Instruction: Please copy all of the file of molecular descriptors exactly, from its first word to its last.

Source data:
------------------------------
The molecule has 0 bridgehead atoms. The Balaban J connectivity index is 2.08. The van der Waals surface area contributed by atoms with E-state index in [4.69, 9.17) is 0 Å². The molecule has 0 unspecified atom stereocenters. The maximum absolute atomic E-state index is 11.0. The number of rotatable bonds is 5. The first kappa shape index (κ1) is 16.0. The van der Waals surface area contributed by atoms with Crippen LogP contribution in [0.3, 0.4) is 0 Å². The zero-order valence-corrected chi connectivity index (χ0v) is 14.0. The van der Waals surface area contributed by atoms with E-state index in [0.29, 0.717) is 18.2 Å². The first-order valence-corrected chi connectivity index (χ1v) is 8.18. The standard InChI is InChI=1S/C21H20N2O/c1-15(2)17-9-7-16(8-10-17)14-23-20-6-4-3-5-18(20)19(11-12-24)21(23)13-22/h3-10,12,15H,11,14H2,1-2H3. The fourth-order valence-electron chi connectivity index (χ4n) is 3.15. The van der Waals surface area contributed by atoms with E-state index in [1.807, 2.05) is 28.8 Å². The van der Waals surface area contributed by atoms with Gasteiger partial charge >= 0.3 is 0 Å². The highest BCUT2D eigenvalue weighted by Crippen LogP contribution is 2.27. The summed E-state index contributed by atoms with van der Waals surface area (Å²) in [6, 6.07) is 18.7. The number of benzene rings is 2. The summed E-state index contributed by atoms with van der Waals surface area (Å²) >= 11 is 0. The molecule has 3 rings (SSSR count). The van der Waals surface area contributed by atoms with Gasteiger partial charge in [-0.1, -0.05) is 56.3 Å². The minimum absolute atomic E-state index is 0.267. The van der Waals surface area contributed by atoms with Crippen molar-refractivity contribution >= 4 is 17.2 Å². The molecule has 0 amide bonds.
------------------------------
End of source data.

The molecule has 0 bridgehead atoms. The Balaban J connectivity index is 2.08. The van der Waals surface area contributed by atoms with E-state index in [4.69, 9.17) is 0 Å². The molecule has 0 unspecified atom stereocenters. The maximum absolute atomic E-state index is 11.0. The number of rotatable bonds is 5. The first kappa shape index (κ1) is 16.0. The van der Waals surface area contributed by atoms with Crippen LogP contribution in [0.3, 0.4) is 0 Å². The zero-order valence-corrected chi connectivity index (χ0v) is 14.0. The van der Waals surface area contributed by atoms with E-state index in [0.29, 0.717) is 18.2 Å². The first-order valence-corrected chi connectivity index (χ1v) is 8.18. The standard InChI is InChI=1S/C21H20N2O/c1-15(2)17-9-7-16(8-10-17)14-23-20-6-4-3-5-18(20)19(11-12-24)21(23)13-22/h3-10,12,15H,11,14H2,1-2H3. The fourth-order valence-electron chi connectivity index (χ4n) is 3.15. The van der Waals surface area contributed by atoms with E-state index in [1.807, 2.05) is 28.8 Å². The van der Waals surface area contributed by atoms with Gasteiger partial charge >= 0.3 is 0 Å². The highest BCUT2D eigenvalue weighted by Crippen LogP contribution is 2.27. The summed E-state index contributed by atoms with van der Waals surface area (Å²) in [6, 6.07) is 18.7. The number of benzene rings is 2. The summed E-state index contributed by atoms with van der Waals surface area (Å²) >= 11 is 0. The molecule has 3 rings (SSSR count). The van der Waals surface area contributed by atoms with Gasteiger partial charge in [-0.1, -0.05) is 56.3 Å². The minimum absolute atomic E-state index is 0.267. The van der Waals surface area contributed by atoms with Crippen molar-refractivity contribution >= 4 is 17.2 Å². The molecule has 0 amide bonds.